Keynote speakers

Anton Hemerijck

Anton Hemerijck

Professor of Political Science and Sociology

Anton Hemerijck joined the EUI, as Professor of Political Science and Sociology, in January 2017. Trained as an economist at Tilburg University in the Netherlands, he took his doctorate from Oxford University. In his capacity of Dean of the Faculty of the Social Sciences at the Vrije Universiteit of Amsterdam, together with Jonathan Zeitlin, he founded with the University of Amsterdam, the Amsterdam Centre for Contemporary European Studies (ACCESS EUROPE). He also directed the Scientific Council for Government Policy (WRR), the principle think tank in the Netherlands, while holding a professorship in Comparative European Social Policy at the Erasmus University Rotterdam. Between 1996 and 2000 he was senior researcher at the Max-Planck-Institute for the Study of Societies in Cologne. In addition, he has held numerous visiting appointments, ranging from MIT to the University of Lisbon, the University of Antwerp, the Collegio Carlo Alberto of Turin University. Between 2014 and 2017, Anton Hemerijck was Centennial Professor of Social Policy at the London School of Economics and Political Science (LSE).  Over the past decade he frequently served as an advisor on social policy, social investment and the welfare state for the European Commission. Key publications include Changing Welfare States (2013) and The Uses of Social Investment (2017), both published with Oxford University Press.  

For  a CV and complete list of publications, please refer to the following website

Title of key-note: “Social Investment Complementarities and Wellbeing”

The concept of social investment has gained progressive traction in scholarly debates and policy-making arena’s. Like any notion of ‘investment’, social investment connotes the possibility of measurable ‘social returns’. Fundamental to social investment returns is the critical importance of the synergy effects of three complementary policy functions related to diverse aspects of social wellbeing: (1) improving the ‘stock’ of human capital; (2) easing the ‘flow’ of labour market and life-course transitions; and (3) maintaining and updating inclusive  social protection ‘buffers’. This makes assessing social investment ‘returns’ an intricate undertaking.  SFB (stock, flow and buffer) policies are not siloed interventions: their effectiveness depend on how they complement and interact with each other. Moreover policy complementarities can unravel differently for different social groups, and across different stages of the life course. Current approaches in both sociology and political science, as they remain stuck in a paradigmatic cul de sac of reducing welfare provision to (re-)distributive policy and politics, fail to grasp the multidimensional portent of social investment and wellbeing returns. To gain a better understanding of the character, accomplishments and problems with social investment policy mixes, there is an urgent need to improve on the methodological toolbox of welfare state research, as this. Our proposal is to develop a ‘layered’ methodology, based on five cumulatively complementary levels of analysis: (1) quantitative-macro analysis of welfare states’ SFB  efforts and alignment over the long run; (2) quantitative-micro analysis of the potential for policy interactions to smoothen individual life-course transitions; (3) quantitative-micro analyses of the subjective appreciation of such policy interactions; (4) qualitative-institutional analysis of (long-term) temporal sequences of SFB policy reform (and/or lack thereof); and (5) qualitative-institutional analysis of subnational social investment policy delivery at the local level. Each layer provides a distinct aspect of inferential leverage, based on fit-for-purpose methods for developing a comprehensive understanding of the general regularities in social investment (non-)returns and of the institutional mechanisms which (fail to) make policy complementarity work across EU welfare states, with a focus on (vulnerable) risk groups in the working-age population. In the final instance the five complementary layers of inference will be triangulated through a meta-analysis that explains – in a cumulatively plausible fashion – the concordant and discordant results from the different layers of analysis.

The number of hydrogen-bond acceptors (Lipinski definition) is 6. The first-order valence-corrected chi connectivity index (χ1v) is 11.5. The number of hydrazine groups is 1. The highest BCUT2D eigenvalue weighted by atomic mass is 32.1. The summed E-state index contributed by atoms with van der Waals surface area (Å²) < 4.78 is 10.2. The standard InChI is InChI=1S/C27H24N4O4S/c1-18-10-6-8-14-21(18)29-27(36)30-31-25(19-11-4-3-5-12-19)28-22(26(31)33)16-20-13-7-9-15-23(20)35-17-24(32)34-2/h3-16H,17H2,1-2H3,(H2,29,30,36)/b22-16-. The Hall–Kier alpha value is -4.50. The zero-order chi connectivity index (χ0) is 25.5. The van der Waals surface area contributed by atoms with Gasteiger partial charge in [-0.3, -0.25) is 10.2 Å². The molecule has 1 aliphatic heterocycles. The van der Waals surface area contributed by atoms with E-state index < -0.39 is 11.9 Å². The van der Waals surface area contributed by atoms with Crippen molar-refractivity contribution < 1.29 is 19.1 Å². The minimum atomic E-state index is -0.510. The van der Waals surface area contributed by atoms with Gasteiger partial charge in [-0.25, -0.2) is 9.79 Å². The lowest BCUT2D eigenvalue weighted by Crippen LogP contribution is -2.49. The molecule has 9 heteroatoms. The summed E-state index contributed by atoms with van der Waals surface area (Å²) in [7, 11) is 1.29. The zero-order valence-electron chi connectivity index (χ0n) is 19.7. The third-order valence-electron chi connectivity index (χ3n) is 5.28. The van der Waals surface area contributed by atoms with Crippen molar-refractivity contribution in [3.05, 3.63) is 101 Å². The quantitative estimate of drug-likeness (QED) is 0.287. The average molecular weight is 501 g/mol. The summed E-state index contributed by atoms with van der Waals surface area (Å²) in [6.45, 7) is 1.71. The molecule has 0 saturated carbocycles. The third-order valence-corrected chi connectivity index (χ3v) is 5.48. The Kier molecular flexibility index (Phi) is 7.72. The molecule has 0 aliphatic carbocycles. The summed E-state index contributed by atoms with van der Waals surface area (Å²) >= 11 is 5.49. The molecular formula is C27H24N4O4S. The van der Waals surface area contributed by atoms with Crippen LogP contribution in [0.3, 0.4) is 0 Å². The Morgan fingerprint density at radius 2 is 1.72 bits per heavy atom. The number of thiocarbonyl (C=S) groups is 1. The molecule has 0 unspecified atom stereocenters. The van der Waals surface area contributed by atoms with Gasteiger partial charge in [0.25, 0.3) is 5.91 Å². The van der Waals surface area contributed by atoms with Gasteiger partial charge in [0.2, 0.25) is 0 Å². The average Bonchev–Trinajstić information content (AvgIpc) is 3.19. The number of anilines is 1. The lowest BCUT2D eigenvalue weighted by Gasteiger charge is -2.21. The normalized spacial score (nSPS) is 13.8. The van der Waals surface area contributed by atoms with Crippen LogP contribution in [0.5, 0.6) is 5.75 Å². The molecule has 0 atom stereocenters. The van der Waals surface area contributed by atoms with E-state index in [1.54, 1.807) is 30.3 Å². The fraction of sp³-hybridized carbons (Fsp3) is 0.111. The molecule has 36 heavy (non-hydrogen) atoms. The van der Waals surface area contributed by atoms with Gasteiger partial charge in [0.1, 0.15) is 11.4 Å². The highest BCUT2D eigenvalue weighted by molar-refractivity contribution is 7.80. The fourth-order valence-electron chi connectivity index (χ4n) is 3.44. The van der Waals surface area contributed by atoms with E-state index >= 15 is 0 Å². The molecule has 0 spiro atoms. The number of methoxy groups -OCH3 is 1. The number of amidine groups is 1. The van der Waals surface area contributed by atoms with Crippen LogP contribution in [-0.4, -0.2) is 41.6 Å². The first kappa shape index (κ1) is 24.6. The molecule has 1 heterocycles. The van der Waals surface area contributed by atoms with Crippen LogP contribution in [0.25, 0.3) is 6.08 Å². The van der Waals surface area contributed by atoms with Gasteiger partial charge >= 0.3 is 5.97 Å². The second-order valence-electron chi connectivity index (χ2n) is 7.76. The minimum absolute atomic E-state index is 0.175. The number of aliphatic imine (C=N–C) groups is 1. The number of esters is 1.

Hosted by

Institute of Sociology and Social Work
Faculty of Philosophy
Vilnius University

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